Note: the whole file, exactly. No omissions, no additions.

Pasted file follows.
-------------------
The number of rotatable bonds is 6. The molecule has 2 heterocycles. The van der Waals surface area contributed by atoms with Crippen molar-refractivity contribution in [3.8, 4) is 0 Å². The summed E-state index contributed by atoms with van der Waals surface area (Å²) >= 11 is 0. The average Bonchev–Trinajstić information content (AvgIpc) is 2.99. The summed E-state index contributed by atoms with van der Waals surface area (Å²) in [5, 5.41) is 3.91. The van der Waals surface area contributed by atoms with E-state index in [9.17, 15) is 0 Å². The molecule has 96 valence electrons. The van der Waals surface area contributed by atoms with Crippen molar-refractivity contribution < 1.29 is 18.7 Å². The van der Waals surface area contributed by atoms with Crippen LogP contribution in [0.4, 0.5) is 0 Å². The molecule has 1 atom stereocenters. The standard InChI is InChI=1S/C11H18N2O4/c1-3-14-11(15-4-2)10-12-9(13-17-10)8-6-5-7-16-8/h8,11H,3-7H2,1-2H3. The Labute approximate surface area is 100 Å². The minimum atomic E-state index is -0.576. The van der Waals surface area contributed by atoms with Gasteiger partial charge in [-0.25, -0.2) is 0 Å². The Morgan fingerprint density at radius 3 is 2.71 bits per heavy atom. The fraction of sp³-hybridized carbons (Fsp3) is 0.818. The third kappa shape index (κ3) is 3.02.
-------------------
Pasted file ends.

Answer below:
The number of rotatable bonds is 6. The molecule has 2 heterocycles. The van der Waals surface area contributed by atoms with Crippen molar-refractivity contribution in [3.8, 4) is 0 Å². The summed E-state index contributed by atoms with van der Waals surface area (Å²) >= 11 is 0. The average Bonchev–Trinajstić information content (AvgIpc) is 2.99. The summed E-state index contributed by atoms with van der Waals surface area (Å²) in [5, 5.41) is 3.91. The van der Waals surface area contributed by atoms with E-state index in [9.17, 15) is 0 Å². The molecule has 96 valence electrons. The van der Waals surface area contributed by atoms with Crippen molar-refractivity contribution < 1.29 is 18.7 Å². The van der Waals surface area contributed by atoms with Crippen LogP contribution in [0.4, 0.5) is 0 Å². The molecule has 1 atom stereocenters. The standard InChI is InChI=1S/C11H18N2O4/c1-3-14-11(15-4-2)10-12-9(13-17-10)8-6-5-7-16-8/h8,11H,3-7H2,1-2H3. The Labute approximate surface area is 100 Å². The minimum atomic E-state index is -0.576. The van der Waals surface area contributed by atoms with Gasteiger partial charge in [-0.25, -0.2) is 0 Å². The Morgan fingerprint density at radius 3 is 2.71 bits per heavy atom. The fraction of sp³-hybridized carbons (Fsp3) is 0.818. The third kappa shape index (κ3) is 3.02.